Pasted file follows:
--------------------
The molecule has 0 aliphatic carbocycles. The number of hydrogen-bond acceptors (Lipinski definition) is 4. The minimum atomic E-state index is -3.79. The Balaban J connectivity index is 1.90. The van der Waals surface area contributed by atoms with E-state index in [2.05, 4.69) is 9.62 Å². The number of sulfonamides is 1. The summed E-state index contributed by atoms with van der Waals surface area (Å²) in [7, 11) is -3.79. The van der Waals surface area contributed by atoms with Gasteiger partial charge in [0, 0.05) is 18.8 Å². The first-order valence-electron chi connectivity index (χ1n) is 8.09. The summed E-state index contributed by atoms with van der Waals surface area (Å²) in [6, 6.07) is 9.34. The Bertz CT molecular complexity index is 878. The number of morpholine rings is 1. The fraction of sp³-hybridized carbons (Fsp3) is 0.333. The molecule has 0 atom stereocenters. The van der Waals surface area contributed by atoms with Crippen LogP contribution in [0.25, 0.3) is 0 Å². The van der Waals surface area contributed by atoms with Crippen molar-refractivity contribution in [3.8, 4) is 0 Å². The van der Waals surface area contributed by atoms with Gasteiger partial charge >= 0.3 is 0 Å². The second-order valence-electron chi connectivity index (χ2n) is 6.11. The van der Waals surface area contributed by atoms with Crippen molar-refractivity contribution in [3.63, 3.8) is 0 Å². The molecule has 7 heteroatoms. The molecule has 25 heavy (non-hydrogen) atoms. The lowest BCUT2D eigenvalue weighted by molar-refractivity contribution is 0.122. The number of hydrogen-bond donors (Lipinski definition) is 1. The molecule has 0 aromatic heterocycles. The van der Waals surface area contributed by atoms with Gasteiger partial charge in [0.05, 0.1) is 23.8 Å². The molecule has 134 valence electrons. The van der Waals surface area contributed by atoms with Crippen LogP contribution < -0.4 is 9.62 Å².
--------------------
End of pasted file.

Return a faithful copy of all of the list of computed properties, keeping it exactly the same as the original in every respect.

The molecule has 0 aliphatic carbocycles. The number of hydrogen-bond acceptors (Lipinski definition) is 4. The minimum atomic E-state index is -3.79. The Balaban J connectivity index is 1.90. The van der Waals surface area contributed by atoms with E-state index in [2.05, 4.69) is 9.62 Å². The number of sulfonamides is 1. The summed E-state index contributed by atoms with van der Waals surface area (Å²) in [7, 11) is -3.79. The van der Waals surface area contributed by atoms with Gasteiger partial charge in [0, 0.05) is 18.8 Å². The first-order valence-electron chi connectivity index (χ1n) is 8.09. The summed E-state index contributed by atoms with van der Waals surface area (Å²) in [6, 6.07) is 9.34. The Bertz CT molecular complexity index is 878. The number of morpholine rings is 1. The fraction of sp³-hybridized carbons (Fsp3) is 0.333. The molecule has 0 atom stereocenters. The van der Waals surface area contributed by atoms with Crippen LogP contribution in [0.25, 0.3) is 0 Å². The van der Waals surface area contributed by atoms with Crippen molar-refractivity contribution in [3.8, 4) is 0 Å². The van der Waals surface area contributed by atoms with Gasteiger partial charge >= 0.3 is 0 Å². The second-order valence-electron chi connectivity index (χ2n) is 6.11. The van der Waals surface area contributed by atoms with Crippen molar-refractivity contribution in [3.63, 3.8) is 0 Å². The molecule has 7 heteroatoms. The molecule has 25 heavy (non-hydrogen) atoms. The lowest BCUT2D eigenvalue weighted by molar-refractivity contribution is 0.122. The number of hydrogen-bond donors (Lipinski definition) is 1. The molecule has 0 aromatic heterocycles. The van der Waals surface area contributed by atoms with Gasteiger partial charge in [0.05, 0.1) is 23.8 Å². The molecule has 134 valence electrons. The van der Waals surface area contributed by atoms with Crippen LogP contribution < -0.4 is 9.62 Å².